situated on the northern bank of the Machuk nuddee, a small stream,
taking its rise at no very great distance in the mountainous regions to the eastward, and discharging itself after a short course into the Nerbudda.
This village is situated in a low ground, and there is a slight descent to it the last half mile. It is a small poor place, the inhabitants being either all cultivators or herdsmen—-and chiefly of the same cast as their late patél (or headman) Ram Singh, who was a Rajpoot, and who, some years back, emigrated from Hindustan to settle there. The only trade of the place consists in the exportation of grain and ghee, and unwrought lumps of iron, as obtained from the neighbouring hills, after a coarse and rude process of smelting. The soil around is very rich, and the crops of wheat, (little of which is grown, however, hereabouts,) gram, jowar, boota, and bajra are, in consequence, both fine and abundant. Sugar-cane with rhur dal, and a small patch here and there for the cotton shrub, meet the eye occasionally; the finest and
best looking crops are the jowar, whose stalks have reached eleven feet '
and a half in height, although the general height is from six to eight feet; while their pods are well filled with grain. Between the village and the nuddee, there is a very fine burghut tree, which has thrown out several thick branches, which descending perpendicular to the earth, have entered it and taken root. These ramifications, giving support to the parent stem, contribute to a great increase of shade. The place is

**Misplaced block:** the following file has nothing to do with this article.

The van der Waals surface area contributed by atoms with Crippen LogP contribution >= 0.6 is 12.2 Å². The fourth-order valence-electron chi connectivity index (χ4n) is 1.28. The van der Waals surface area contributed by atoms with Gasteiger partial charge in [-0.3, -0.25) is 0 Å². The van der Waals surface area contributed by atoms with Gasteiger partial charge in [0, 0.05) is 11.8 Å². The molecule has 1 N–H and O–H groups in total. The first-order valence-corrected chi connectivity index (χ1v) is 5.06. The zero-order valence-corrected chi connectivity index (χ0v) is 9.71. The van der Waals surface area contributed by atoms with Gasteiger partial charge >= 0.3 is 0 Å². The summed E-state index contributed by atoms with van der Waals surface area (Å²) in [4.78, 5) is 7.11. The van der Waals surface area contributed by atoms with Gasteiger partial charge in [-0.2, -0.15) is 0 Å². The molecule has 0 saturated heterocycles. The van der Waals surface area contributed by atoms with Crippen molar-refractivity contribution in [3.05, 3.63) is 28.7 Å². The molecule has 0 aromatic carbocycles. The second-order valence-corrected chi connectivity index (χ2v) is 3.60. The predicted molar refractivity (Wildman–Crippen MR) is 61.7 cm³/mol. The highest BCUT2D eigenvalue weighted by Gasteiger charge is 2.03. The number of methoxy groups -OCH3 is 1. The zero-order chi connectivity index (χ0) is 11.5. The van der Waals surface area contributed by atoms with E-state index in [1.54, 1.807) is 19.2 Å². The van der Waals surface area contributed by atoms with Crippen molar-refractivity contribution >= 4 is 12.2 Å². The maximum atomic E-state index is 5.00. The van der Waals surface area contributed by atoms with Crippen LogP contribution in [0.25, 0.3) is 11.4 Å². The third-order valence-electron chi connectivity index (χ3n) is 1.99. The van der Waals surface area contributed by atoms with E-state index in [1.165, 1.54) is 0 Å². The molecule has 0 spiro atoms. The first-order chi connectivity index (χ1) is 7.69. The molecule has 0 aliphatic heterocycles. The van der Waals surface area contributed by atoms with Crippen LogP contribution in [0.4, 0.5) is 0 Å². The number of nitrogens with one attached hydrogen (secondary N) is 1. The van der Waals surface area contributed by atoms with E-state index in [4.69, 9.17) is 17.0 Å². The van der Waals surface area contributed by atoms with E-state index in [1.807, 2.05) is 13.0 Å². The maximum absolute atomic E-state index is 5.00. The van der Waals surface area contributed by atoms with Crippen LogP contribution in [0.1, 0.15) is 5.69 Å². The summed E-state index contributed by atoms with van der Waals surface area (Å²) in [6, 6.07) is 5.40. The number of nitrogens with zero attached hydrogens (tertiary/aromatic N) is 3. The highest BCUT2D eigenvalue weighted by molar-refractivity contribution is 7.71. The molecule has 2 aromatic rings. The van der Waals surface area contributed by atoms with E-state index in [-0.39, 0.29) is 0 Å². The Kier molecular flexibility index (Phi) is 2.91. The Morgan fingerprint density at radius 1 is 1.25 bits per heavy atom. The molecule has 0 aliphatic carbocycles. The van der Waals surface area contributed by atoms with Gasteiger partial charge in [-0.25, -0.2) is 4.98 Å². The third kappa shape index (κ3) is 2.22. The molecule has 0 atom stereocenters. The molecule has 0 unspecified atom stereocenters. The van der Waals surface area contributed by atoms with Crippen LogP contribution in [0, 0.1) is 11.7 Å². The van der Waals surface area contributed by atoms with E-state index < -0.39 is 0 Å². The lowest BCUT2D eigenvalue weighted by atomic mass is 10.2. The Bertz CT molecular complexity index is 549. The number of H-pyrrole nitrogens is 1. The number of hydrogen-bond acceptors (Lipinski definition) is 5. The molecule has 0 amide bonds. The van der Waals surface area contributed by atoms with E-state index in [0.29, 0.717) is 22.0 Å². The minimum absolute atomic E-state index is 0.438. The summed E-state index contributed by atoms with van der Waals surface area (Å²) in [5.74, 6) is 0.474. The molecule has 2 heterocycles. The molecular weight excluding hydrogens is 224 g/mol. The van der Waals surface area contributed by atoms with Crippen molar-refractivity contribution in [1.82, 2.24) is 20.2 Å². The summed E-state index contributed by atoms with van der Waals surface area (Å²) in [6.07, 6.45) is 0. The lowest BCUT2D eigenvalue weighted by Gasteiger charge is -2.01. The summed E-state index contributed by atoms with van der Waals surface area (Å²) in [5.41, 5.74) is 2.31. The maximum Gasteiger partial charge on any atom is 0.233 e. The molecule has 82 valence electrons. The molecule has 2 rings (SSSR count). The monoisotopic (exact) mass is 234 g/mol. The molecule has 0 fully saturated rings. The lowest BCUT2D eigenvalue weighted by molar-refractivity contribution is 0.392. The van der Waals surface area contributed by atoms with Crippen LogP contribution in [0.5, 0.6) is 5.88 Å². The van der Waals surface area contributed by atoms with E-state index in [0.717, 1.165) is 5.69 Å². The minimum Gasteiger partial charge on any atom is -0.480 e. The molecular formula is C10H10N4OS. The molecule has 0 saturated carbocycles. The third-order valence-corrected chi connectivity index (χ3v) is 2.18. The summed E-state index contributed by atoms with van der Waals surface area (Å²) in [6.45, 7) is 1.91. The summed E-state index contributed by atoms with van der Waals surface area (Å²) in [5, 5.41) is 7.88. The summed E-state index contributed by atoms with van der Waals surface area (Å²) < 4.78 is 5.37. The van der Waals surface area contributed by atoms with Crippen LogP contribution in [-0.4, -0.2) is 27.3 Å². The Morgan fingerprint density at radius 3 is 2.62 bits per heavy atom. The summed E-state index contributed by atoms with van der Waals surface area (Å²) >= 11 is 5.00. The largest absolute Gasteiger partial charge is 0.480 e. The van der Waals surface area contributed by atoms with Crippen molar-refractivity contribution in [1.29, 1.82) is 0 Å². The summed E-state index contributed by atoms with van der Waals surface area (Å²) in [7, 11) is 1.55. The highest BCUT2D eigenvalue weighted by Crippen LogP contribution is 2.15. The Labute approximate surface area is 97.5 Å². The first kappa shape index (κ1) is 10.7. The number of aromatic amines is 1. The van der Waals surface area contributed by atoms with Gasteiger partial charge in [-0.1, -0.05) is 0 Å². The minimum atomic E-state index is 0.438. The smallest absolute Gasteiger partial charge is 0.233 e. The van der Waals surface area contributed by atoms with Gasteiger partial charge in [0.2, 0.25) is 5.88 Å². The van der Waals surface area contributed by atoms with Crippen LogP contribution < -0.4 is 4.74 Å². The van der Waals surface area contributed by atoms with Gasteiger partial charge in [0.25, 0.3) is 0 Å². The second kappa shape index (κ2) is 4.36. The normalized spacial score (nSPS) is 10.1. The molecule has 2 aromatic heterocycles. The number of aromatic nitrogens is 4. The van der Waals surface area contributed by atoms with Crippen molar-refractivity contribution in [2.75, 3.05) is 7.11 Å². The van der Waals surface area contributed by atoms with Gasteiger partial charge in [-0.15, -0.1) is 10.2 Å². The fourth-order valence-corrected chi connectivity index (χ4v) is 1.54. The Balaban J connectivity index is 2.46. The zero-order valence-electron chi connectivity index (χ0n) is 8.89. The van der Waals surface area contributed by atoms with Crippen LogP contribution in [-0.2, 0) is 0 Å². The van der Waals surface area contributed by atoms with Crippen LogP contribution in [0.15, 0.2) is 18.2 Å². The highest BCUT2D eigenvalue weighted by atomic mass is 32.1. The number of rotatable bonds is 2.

extremely unhealthy just after the rains ; for it is literally embosomed in jungle, and save where cultivation extends, is surrounded by rank vegetation and underwood. The very air around is tainted by malaria, while the rottening foliage adds to the unwholesomeness of the place. The water of the nuddee is unfit to drink, for it is contaminated by leaves and putrid vegetable matter :—-like all mountain torrents, it is nearly dry in the cold and hot seasons, and water is only to be seen in pools. I happened to be stationed on command at this village, with a company of sepoys and a few irregular horse, in the month of October, and lost two or three men from cholera, while several others were laid up with fevers, chiefly of the intermittent kind, with some few cases of ague.